Sandra Bullock is back in the Oscar race, no question. After great response to the World Premiere screening Friday night of Our Brand Is Crisis at the Toronto International Film Festival, you can definitely count the Blind Side Academy Award winner in on the race again as burnt out, but determined political consultant Calamity Jane Bodine who goes to Bolivia to try and boost the chances of a last place presidential candidate, Bullock nails this role in every way. I think it ranks as her finest performance ever, one that delicately plays with tone in switching on a dime from almost farcical to serious and back again. Having caught an earlier rough cut of the film I have been waiting a while to have the chance to sign
Bullock’s praises in this role and in this movie which is a sharp a political satire we have seen in many years. And the timing is uncanny. Originally there was discussion between the distributor Warner Bros and Participant Media about when would be the right time to release this film – this fall in time for awards season or next year in the heat of the presidential race.I might have picked the latter but then Donald Trump happened and suddenly the election was never going to get hotter that it is right now. “Timing is everything , ” Bullock laughed when we spoke at the after screening party at Montecito Restaurant. “And of course we planned it all this way (not). It may be frightening but Donald Trump is the only one who is really unfiltered, telling the truth as he sees it and that fits right into what our movie is about.” Our Brand Is Crisis lifts the veil on the whole political campaign process. Bullock points out when she read the script it was written for a man to play as the character in the documentary which inspired the movie was none other than famed Clinton consultant James Carville. But after co-starring with producer George Clooney in Gravity , she called him and producing partner Grant Heslov and suggested she would be interested in playing the role if they retooled it a bit for a woman to play. It is the perfect example of how the lines are being blurred in today’s society.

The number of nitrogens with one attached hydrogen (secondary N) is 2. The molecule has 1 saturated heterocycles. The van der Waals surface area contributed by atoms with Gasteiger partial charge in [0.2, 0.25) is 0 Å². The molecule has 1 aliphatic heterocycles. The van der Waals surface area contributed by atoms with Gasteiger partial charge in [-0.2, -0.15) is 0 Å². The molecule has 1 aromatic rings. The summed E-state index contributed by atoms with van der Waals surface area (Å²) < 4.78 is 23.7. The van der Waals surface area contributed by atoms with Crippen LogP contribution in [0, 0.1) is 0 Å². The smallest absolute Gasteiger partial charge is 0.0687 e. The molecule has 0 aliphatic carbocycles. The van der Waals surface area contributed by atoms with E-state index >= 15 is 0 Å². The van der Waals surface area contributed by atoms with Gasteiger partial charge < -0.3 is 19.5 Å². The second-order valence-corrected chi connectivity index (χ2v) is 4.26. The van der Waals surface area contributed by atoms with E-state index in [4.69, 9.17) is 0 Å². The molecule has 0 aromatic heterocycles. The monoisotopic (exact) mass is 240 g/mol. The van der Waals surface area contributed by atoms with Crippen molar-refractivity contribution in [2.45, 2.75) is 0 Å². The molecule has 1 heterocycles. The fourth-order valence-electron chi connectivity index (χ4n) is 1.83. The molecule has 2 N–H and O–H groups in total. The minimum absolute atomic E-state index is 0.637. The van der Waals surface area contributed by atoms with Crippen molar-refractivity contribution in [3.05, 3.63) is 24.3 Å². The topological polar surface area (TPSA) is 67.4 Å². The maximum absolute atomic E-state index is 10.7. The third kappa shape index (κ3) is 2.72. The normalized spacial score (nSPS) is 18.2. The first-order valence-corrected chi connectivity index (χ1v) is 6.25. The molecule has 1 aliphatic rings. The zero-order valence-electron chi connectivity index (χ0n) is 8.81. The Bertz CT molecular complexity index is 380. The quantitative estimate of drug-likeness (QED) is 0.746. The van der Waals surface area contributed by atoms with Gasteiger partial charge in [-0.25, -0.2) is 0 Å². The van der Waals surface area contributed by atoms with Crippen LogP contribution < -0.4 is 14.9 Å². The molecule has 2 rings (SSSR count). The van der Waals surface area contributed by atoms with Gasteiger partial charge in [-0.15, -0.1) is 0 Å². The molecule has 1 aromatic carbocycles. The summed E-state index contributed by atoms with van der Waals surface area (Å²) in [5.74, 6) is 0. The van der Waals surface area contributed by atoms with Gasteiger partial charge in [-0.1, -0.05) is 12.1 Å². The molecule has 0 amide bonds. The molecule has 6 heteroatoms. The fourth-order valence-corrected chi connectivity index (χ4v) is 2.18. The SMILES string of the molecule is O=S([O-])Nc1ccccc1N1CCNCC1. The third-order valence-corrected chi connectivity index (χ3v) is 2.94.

Warners’ Sue Kroll chimed in that after seeing the film she can’t imagine anyone other than Bullock in that part. The new trailer for the film took a lot a work according to Kroll in getting just the right flavor of the film, but she and her team certainly finally succeeded. The studio’s Greg Silverman was also taking in the strong reaction and happy about their entire slate this Fall which consists of eight original films, not a sequel in sight. That is certainly against the grain but I admire them for trying to connect with audiences with new material. And this film, directed by David Gordon Green from a script by Peter Straughan is sharp as a tack. It should play well with moviegoers who seem to be starved for political conversation much earlier than in past Presidential election cycles. “We actually did not want to release it in the heat of a presidential election next year, ” Clooney told me at the same party. “I think people will just be sick of it all by then. So it is fortuitous that we can get this out now, this Fall.” He said he didn’t really want to play the part so soon after doing something similar in The Ides Of March. He was thrilled though to have Bullock take it on. I have talked to this star/director/producer/writer many times at events like these , but he seemed particularly jazzed by the Toronto reception. Smart political satire is hard to come by , and this one about a dogged rivalry between two political consultants determined only to beat each other (Billy Bob Thornton is great playing her main nemesis) really tells it like it is about the whole phony political process, even though it takes place in a foreign country. The film most reminded me of other pictures in the genre including 1972’s brilliant Oscar winning Robert Redford starrer, The Candidate or a film like Wag The Dog. Bullock is hoping audiences will take to the film when it opens October 30, but she’s cautious. “We’ll see,” she said well aware that politically themed films aren’t always the easiest to sell. But in this case at least , I think she’s riding a real winner.